During her workshops, Khare urges participants to explore the art medium slowly in the beginning, by letting them to express their feelings through lines and colours. Subsequently through active imagination or the introduction of themes, art therapists like Khare help clients explore emotions like fear, anger, and sadness to get in touch with their senses. Extending emotions to cognition, Lusebrink (2004) explored the relationship between art expression and functions of the brain. The sensory processes involved while making art activates different brain regions, and the expression of art stimulates the kinaesthetic and visual senses in the brain before processing the information through cognition. By letting clients evince themselves through art, they may come to terms with difficult thoughts or feelings that may be at the root of their problems and explore ways to cope with them.

As an art therapist, one is skilled to identify the nonverbal representations and analogies that are communicated through the art form, which might not be as easily expressed in words. Riley (2001) has also shown that many adolescents are more comfortable expressing themselves with visual art than talking about their feelings. Khare emphasizes on the interpretation of the art by the person, who gives it meaning, as opposed to the therapist explaining the piece as followed in traditional projective techniques.

Art as therapy can be employed as a clinical intervention and is effective in treating a variety of symptoms in diverse populations. Creating art as a process in the therapeutic environment offers opportunities for counsellors to build relationships with the client and explore areas that arise from the client’s artwork. The integration of art therapy and solution-focused treatment has proved effective for substance abuse as it blends cognitive and perceptual strategies (Matto, Corcoran & Fassler, 2003). Research by Northwestern Memorial Hospital (2006), found that art therapy allows cancer patients to focus on something positive and gives them something they can control. Thus the process involved in making art is not only therapeutic but helps improve their quality of life and boosts their abilities to cope with stress.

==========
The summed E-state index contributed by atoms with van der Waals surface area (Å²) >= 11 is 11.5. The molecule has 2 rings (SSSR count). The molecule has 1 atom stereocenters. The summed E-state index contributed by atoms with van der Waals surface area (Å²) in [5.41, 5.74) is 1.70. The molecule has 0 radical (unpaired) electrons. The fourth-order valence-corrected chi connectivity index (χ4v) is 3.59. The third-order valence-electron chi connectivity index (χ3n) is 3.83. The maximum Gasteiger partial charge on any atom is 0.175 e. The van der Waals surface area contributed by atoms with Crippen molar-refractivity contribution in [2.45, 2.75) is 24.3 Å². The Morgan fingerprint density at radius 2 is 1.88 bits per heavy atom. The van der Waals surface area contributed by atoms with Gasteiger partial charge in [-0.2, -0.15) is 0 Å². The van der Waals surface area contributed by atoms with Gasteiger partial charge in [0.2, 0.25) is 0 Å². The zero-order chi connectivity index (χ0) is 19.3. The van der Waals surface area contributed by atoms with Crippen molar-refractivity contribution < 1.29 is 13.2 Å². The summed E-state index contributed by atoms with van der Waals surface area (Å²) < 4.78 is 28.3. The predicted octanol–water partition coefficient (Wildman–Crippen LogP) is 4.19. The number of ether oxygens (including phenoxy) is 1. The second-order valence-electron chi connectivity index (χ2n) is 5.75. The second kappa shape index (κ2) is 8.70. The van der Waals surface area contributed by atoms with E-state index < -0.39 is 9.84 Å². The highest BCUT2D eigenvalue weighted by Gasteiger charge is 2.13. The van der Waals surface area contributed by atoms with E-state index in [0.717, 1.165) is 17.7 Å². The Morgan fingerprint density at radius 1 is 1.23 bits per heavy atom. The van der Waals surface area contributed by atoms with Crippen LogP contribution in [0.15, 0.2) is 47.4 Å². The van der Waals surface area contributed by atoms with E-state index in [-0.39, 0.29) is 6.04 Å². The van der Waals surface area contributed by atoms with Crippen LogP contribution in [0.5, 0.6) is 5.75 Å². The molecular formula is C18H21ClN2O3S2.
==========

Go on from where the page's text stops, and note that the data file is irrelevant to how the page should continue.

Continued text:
Chapman et al. (2001) found that children receiving art therapy treatment experienced a reduction in acute stress symptoms and Gussak (2009) showed that art therapy greatly improved the mood of inmates by helping them shift to an internal locus of control. Creating art together brings a different synergy to a group and provides the therapist with insight into group dynamics. As prolific as art therapy is in groups, it can also be effectively used in a one-on-one format for personal development, self-exploration, and an in-depth understanding of one’s persona.

Pablo Picasso once said that “Art washes away from the soul the dust of everyday life.” According to Khare, only when we are comfortable working with art as a medium and have explored our personal issues through art, will we be able to effectively work with others. Art therapy is truly an opportunity to explore oneself and develop skills of acceptance and empathy for the people with whom we interact in our daily lives.  

Nikita D'Souza